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PM refuses to stop dubbing anti no-deal Brexit law ‘surrender act’

Former Cabinet minister Amber Rudd said Boris Johnson was using words that ‘incite violence’.

Prime Minister Boris Johnson visits the Princess Alexandra Hospital in Harlow, Essex (Stefan Rousseau/PA)
Prime Minister Boris Johnson visits the Princess Alexandra Hospital in Harlow, Essex (Stefan Rousseau/PA)

By Patrick Daly, PA Political Correspondent

Prime Minister Boris Johnson has refused to stop calling a law blocking a no-deal Brexit the “surrender act”.

The Conservative Party leader said it was “impoverishing political debate” if such descriptions could not be used.

The so-called Benn Law demands the PM requests an extension to the divorce negotiations if a Brexit deal has not been secured by October 19.

Mr Johnson has regularly dubbed the legislation – drafted and voted through against the Government’s will – as the “surrender act”.

He has faced calls from the Opposition and from more than 100 bishops to tone down his language following death threats issued to MPs this week.

Labour MP Paula Sherriff confronted the PM in the Commons on Wednesday, telling him online abusers used identical terms to Mr Johnson, including talking about “surrender act, betrayal, traitor”.

But speaking during a hospital visit in Essex, Mr Johnson said: “I think the threats against MPs, and particularly female MPs, are absolutely appalling and we’re doing a lot of work to give MPs the security that they need.

If you say that you can’t, then you’re kind of impoverishing the language and impoverishing political debate Boris Johnson justifying using the term 'surrender act'

“But then there’s another question which is – can you use words like ‘surrender’ to describe a certain act or a certain bill?

“And quite frankly I think that you can, and if you say that you can’t, then you’re kind of impoverishing the language and impoverishing political debate because after all, the use of that kind of metaphor has been going on for hundreds of years.”

Cabinet ministers paved the way for the PM’s refusal to row back on using the term, with International Development Secretary Alok Sharma telling BBC Radio 4’s Today programme that the Benn Law was a “form of capitulation” to Brussels.

Mr Johnson concurred with his Secretary of State’s comments at Princess Alexandra Hospital in Harlow, where he was announcing cash for new NHS cancer scanners.

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Boris Johnson at the Princess Alexandra hospital in Harlow (Stefan Rousseau/PA)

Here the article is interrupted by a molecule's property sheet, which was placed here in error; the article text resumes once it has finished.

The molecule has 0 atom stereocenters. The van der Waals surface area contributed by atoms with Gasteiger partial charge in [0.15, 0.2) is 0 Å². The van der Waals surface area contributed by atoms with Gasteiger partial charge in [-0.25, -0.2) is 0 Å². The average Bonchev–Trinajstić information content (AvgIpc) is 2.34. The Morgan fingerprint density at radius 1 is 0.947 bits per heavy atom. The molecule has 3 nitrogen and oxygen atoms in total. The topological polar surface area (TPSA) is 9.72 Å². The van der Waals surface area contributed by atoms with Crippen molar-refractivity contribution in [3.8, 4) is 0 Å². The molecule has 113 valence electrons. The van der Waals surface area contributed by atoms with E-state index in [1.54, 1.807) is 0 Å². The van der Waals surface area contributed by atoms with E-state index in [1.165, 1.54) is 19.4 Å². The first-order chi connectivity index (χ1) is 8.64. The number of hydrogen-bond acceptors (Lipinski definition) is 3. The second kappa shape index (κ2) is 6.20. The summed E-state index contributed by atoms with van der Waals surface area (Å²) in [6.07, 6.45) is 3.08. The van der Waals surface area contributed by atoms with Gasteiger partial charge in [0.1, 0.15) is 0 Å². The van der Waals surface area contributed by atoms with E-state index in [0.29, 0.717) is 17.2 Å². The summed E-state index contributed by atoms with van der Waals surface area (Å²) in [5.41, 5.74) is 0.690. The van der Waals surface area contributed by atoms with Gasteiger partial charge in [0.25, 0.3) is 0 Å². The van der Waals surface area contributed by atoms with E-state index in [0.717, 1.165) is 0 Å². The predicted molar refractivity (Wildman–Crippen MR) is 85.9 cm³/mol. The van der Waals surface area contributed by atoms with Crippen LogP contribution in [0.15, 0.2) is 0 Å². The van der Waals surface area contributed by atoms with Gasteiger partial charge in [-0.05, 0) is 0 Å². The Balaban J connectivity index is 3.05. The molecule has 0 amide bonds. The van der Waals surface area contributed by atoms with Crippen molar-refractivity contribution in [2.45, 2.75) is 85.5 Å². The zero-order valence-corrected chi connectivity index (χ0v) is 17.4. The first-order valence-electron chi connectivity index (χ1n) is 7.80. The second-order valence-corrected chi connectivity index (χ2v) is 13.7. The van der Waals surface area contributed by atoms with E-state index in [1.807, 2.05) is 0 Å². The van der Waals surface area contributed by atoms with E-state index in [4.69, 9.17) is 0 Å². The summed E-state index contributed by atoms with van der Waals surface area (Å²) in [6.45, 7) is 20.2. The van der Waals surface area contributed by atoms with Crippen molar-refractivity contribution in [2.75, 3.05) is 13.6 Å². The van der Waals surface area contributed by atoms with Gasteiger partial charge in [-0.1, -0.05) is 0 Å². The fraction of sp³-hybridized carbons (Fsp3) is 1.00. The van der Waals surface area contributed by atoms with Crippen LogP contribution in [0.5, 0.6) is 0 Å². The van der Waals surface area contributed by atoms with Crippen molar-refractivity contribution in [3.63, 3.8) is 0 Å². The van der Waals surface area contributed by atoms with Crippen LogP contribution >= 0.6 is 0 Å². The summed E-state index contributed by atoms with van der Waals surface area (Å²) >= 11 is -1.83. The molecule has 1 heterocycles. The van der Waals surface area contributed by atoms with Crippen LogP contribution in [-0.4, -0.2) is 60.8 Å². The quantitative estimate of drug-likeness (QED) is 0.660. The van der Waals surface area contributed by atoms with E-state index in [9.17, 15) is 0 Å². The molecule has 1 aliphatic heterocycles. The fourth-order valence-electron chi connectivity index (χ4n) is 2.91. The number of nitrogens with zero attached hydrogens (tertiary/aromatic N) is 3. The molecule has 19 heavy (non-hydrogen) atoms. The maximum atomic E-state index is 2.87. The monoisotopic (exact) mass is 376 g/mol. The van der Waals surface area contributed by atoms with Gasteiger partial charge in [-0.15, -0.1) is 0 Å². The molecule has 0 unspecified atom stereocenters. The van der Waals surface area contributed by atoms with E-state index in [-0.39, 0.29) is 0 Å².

Asked by reporters whether he was looking to find a way to get round the instruction to extend the Article 50 deadline, he said: “No, I must say that we will obey the law but we’re confident that we can come out on October 31 and the best way to do that is to get a deal.

“And so that’s why the surrender act is so damaging. I won’t hide it from you, it has had the effect with our European friends of making them think, ‘Hmm, maybe Parliament can block this thing, maybe they will be forced to extend’.

“If you’re in a negotiation, that obviously makes it more difficult but we are still cautiously optimistic that we can do it.”

The language being used by Mr Johnson came in for stinging criticism from Amber Rudd, a former member of his Cabinet, who said his words “incite violence”.

She quit this month as work and pensions secretary and resigned from the Tory Party after accusing the PM of purging moderates from the Government benches.

“It’s the sort of language people think legitimises a more aggressive approach and sometimes violence,” she told the Evening Standard.

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(PA Graphics)

Sir John Major raised fears on Thursday evening that Mr Johnson could look to circumvent the terms of the Benn Law by using Privy Council privilege.

The former Tory prime minister suggested the Government could seek to bypass statute law by passing an Order of Council – an order that can be issued by ministers serving as privy councillors – to suspend the Act until after October 31 without involving the Queen.

“It would be a piece of political chicanery that no-one should ever forgive or forget,” he warned.

Mr Sharma and Tory Party chairman James Cleverly refused to deny the tactic could be used but Downing Street said it did not “recognise” the fears flagged by Mr Johnson’s predecessor.

“I’m sure that the fact these comments were going to be made came as a surprise to everyone because it is simply not something that we recognise,” said the Prime Minister’s official spokesman when asked why ministers had not rebutted Sir John’s comments.

A Number 10 source went further and called the Order of Council idea “total cobblers”.

“It is absolute nonsense and (I have) absolutely no idea where he has got it from. Total cobblers. We will not use it.”

Meanwhile, the SNP confirmed it would support Labour leader Jeremy Corybn becoming interim prime minister in order to block no deal.

Retweeting a journalist saying “Corbyn or someone else” should be installed after a vote of no confidence (VONC) in the Government, SNP leader Nicola Sturgeon wrote: “Agree with this. VONC, Opposition unites around someone for sole purpose of securing an extension, and then immediate general election.”

She added: “Nothing is risk free but leaving Johnson in post to force through no deal – or even a bad deal – seems like a terrible idea to me.”

Scottish Conservative MP Kirstene Hair said it was proof that “SNP MPs will happily prop up Jeremy Corbyn in Number 10”.

The Angus MP warned it would pave the way for a second independence referendum in Scotland.

PA

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